The living room was a masterpiece of style. Cassie saw a large Victorian couch on one end with marble end-tables. There was a matching center table. In the middle of the center table was a beautiful glass piece that reflected light like a diamond. May be it is a diamond, Cassie thought! On the walls was expensive, original-looking art. The carpet looked like a thing from another world. Cassie felt like she was walking on clouds, it was so soft. Suddenly, Cassie’s attention was taken by a huge painting on the largest wall. This was an exquisite piece . She had never seen anything like it before. It looked like a mother, surrounded by many kids, with her hands behind her like she was hiding something from them. Cassie continued to move towards the painting. There was something familiar about it. Something oddly familiar. Disturbingly familiar. It was like she had painted it or lived it or watched it. The woman looked familiar. The children looked familiar too. She continued to watch the painting and faces stood out to her. There were eight children around their mother. She laughed at them. She teased them. They wanted what she had in her hands. She wouldn’t give it. Why, they had to finish their homework first! This was a fun game they played each evening before dinner. Cassie got closer. There was a crib in the far corner of the room. There was a baby in it. He was standing in the crib. He didn’t laugh. Whereas the other eight children had laughter clearly in their faces, the baby was expressionless. His mouth was slightly open, like it was time for the bottle. He was not a part of the family. He stood in his loneliness, neglected by the mother and forgotten by his siblings. Joshua looked sad. Why weren’t they looking at him? He needed them. He was calling for them. Did they not hear him? She started to get angry. But Grace should go get him. She’s his oldest sister. Why isn’t she being more responsible? I can’t do everything. I’ll have to make her in charge of Joshua. They always leave him alone. I’ll get Joshua. They can have the candy.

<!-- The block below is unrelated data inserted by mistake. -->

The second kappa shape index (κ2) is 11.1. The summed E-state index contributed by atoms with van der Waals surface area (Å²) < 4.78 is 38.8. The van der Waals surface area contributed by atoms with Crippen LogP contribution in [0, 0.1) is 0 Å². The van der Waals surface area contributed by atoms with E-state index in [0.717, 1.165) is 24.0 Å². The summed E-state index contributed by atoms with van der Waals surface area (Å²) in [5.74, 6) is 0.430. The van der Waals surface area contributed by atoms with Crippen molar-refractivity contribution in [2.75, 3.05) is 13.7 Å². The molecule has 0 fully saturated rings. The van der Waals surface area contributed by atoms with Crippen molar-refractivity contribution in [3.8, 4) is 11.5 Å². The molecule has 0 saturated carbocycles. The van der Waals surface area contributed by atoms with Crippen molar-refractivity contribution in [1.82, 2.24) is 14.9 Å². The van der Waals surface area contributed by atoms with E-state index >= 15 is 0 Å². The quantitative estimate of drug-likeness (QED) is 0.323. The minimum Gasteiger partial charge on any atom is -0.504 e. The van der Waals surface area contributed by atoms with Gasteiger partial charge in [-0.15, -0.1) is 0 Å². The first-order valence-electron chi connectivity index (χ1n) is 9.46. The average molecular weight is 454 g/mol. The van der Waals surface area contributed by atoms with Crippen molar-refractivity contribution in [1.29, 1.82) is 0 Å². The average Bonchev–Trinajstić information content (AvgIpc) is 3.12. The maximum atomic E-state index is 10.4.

As she reached out to pick up Joshua, Amir said